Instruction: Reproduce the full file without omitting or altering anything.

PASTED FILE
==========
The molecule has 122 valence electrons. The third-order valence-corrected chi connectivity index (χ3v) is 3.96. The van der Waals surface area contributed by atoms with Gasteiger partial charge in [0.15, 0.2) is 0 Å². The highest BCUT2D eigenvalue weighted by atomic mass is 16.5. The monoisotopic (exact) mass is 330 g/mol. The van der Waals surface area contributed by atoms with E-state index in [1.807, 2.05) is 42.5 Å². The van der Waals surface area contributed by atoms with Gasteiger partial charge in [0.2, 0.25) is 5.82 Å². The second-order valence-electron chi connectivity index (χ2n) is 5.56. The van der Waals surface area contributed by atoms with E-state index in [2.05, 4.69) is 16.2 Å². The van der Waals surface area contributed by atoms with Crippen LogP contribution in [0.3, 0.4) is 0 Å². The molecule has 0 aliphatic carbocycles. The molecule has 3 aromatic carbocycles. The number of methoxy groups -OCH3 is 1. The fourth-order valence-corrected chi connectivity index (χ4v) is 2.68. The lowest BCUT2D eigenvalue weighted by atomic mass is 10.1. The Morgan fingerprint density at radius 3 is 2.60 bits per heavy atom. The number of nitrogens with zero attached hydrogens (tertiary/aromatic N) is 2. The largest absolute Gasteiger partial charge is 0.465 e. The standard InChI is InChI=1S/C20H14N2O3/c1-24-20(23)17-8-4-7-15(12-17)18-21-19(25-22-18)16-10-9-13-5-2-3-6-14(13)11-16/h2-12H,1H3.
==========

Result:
The molecule has 122 valence electrons. The third-order valence-corrected chi connectivity index (χ3v) is 3.96. The van der Waals surface area contributed by atoms with Gasteiger partial charge in [0.15, 0.2) is 0 Å². The highest BCUT2D eigenvalue weighted by atomic mass is 16.5. The monoisotopic (exact) mass is 330 g/mol. The van der Waals surface area contributed by atoms with E-state index in [1.807, 2.05) is 42.5 Å². The van der Waals surface area contributed by atoms with Gasteiger partial charge in [0.2, 0.25) is 5.82 Å². The second-order valence-electron chi connectivity index (χ2n) is 5.56. The van der Waals surface area contributed by atoms with E-state index in [2.05, 4.69) is 16.2 Å². The van der Waals surface area contributed by atoms with Crippen LogP contribution in [0.3, 0.4) is 0 Å². The molecule has 0 aliphatic carbocycles. The molecule has 3 aromatic carbocycles. The number of methoxy groups -OCH3 is 1. The fourth-order valence-corrected chi connectivity index (χ4v) is 2.68. The lowest BCUT2D eigenvalue weighted by atomic mass is 10.1. The Morgan fingerprint density at radius 3 is 2.60 bits per heavy atom. The number of nitrogens with zero attached hydrogens (tertiary/aromatic N) is 2. The largest absolute Gasteiger partial charge is 0.465 e. The standard InChI is InChI=1S/C20H14N2O3/c1-24-20(23)17-8-4-7-15(12-17)18-21-19(25-22-18)16-10-9-13-5-2-3-6-14(13)11-16/h2-12H,1H3.